Topping news headlines is inflation and its impact on the U.S. economy. As measured by the Consumer Price Index, inflation is currently running in the 8% range and prices are rising at a rate we haven’t seen since the early 1980s. The causes are complex and range from the impact of the COVID-19 shutdown to the Russian invasion of Ukraine and supply chain disruptions around the globe. We recently interviewed several Farm Credit East business consultants for their strategies to help producers manage through the current inflationary environment.
Keep your revenues and margins in mind and think about your return.
While input costs have risen significantly, particularly fertilizers, be careful about cutting back too much. Remember, output prices have risen, too. So, while that fertilizer bill may be shocking now, think about your output and your gross margin. Don’t skimp up front and hurt your revenue in the end.
However, there is also a point of diminishing returns. Whether you’re fertilizing crops or feeding cows, there is a point where the cost of that additional input doesn’t pay for itself anymore. Know that point for your farm. Keep in mind that cost of production will vary by farm and your individual circumstances.
Finally, plan for increases. Look at scenarios and think about what to do if various inputs rise. Then budget and manage your cash flow accordingly.
Efficiency is more important than ever.
Spending money on efficiency might make more sense now than ever before. With the rising cost of labor, consider investments to improve efficiency, such as those in technology, facilities and people.
At the same time, don’t lose your labor pool in the midst of rising wages. Keep up with wage rates and give your team the training and the tools they need to work effectively and efficiently.
Test your soil — and engage your team!
Don’t pay for fertilizer that’s not needed. Prioritize better fields – your inputs will be most effective on your best ground. Engage with agronomists or crop consultants. More than ever, it’s worth paying for some good advice.
Talk with your loan officer about interest rates.
Rising interest rates make higher debt levels more difficult to manage. It might make sense to lock in a fixed rate on some of your debt if you have variable rate debt. Note that this is more of a risk-management strategy than a way to save money. Expected increases are already “baked into” fixed rates, but you’ll be guarding against unexpected further increases.
While managing inventory is especially tricky right now, it may make sense for your business. We will likely continue to see more price increases before we’re out of this cycle, so it may be beneficial to order and store nonperishable inventory. In some cases, prepaying might improve your negotiating position and allow you to lock in costs. Prepayment can also be used for tax management. Alternatively, you can seek to contract input costs rather than prepayment. However, keep in mind the cost of storage.
Some agricultural businesses may be able to enjoy good profit margins if they’re able to use last year’s inputs, secured at lower costs, to produce this year’s product that will be sold in a higher price environment.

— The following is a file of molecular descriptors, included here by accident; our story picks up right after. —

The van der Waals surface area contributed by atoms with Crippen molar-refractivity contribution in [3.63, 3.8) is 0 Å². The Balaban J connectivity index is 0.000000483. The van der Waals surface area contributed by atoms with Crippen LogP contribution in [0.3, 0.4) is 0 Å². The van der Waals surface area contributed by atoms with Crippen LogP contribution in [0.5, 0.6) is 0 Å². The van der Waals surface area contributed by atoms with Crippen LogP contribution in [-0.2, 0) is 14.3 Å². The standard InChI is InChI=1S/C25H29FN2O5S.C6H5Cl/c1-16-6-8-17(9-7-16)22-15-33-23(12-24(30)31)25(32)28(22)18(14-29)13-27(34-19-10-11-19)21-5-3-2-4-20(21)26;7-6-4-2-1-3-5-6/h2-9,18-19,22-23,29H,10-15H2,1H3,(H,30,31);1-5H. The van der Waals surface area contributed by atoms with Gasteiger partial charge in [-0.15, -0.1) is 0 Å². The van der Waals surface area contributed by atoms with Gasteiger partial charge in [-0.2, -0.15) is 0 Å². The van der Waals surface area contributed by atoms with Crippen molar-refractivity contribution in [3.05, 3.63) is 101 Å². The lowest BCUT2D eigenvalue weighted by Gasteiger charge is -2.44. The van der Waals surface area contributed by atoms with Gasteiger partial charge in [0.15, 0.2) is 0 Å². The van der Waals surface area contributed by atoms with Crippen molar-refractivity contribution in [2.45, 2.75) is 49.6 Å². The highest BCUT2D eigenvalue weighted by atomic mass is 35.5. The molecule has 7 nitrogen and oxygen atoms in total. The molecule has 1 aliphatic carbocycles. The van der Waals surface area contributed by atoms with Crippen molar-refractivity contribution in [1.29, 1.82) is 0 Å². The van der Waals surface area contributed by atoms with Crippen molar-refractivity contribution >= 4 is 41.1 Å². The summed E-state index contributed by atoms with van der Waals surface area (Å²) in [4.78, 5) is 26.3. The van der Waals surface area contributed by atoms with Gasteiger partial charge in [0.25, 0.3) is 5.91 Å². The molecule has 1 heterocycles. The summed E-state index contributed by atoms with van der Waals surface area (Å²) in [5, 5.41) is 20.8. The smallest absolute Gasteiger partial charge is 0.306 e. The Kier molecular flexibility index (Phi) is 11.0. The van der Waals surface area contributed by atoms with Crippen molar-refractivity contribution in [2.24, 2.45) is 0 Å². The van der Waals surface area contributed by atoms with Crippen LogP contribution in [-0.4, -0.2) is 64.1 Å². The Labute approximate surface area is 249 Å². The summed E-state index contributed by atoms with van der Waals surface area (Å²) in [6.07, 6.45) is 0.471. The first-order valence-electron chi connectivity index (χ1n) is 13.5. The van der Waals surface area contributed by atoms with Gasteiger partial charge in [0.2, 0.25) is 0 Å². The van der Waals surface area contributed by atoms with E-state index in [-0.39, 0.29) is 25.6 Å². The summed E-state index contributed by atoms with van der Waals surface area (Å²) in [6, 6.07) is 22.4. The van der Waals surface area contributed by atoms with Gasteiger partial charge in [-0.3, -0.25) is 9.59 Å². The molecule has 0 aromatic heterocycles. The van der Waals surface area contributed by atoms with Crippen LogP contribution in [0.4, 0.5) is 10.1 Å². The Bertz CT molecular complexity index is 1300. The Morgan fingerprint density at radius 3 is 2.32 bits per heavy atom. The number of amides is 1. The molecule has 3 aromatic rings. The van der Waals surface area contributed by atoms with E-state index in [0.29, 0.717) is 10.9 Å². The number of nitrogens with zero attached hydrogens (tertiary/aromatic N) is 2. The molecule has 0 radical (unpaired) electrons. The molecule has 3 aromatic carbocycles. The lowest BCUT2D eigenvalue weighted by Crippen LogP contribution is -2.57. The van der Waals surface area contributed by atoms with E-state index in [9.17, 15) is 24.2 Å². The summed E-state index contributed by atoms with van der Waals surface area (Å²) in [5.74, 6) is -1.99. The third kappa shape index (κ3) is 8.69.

Stay in tune with markets.
As input costs rise, there is no guarantee of a higher price to offset those costs. This is often the case later in an inflationary cycle. At some point, you may end up buying in advance and find out later you could have saved money by delaying a purchase in a declining market. Don’t judge yourself too hard.
Instead, risk manage your sales price at some point in the cycle. Early in the cycle, focus on locking in input costs. Further in the cycle, consider locking in or protecting the price of what you sell. Crop or dairy farms can use CME trades to do this or deal with a local grain market that is willing to contract. In dairy and crop, the crop insurance products can provide a government subsidized program that will provide the ability manage the risk of crop prices/milk prices with less downside risk.
Financial management is crucial.
Now is the time to optimize your liquidity and try to keep your debt manageable. Keep room on your lines of credit and debt capacity.
Additionally, now is probably not the time for expansion. Debt, inputs and construction are expensive right now, and real estate seems to be at a peak. Try to optimize your current situation and facilities first.
No one really knows exactly when it will happen, or to what degree, but we’re likely to see a slowdown in the economy or a recession. Position yourself now to withstand a downturn.
Take care of yourself.
As with any stressful time, it’s important to keep things in perspective. Be sure to take care of your health — physical and mental. Avoid getting too focused on the downside and know who you need to talk to when you are feeling pressure. For additional resources, learn more about Farm Credit East’s Customer Assistance Program — a program free to all customers, their employees and their family members. Learn more at FarmCreditEast.com/CAP.
Thank you to Farm Credit East business consultants: Mark Mapstone, based in Cortland, NY; Denise Russo, based in Williston, VT; Gregg McConnell, based in Geneva, NY; and Ethan Robertson, based in Auburn, Maine, for their contributions to this article. To read the full article, originally printed in Farm Credit East’s July Knowledge Exchange Partner, click here.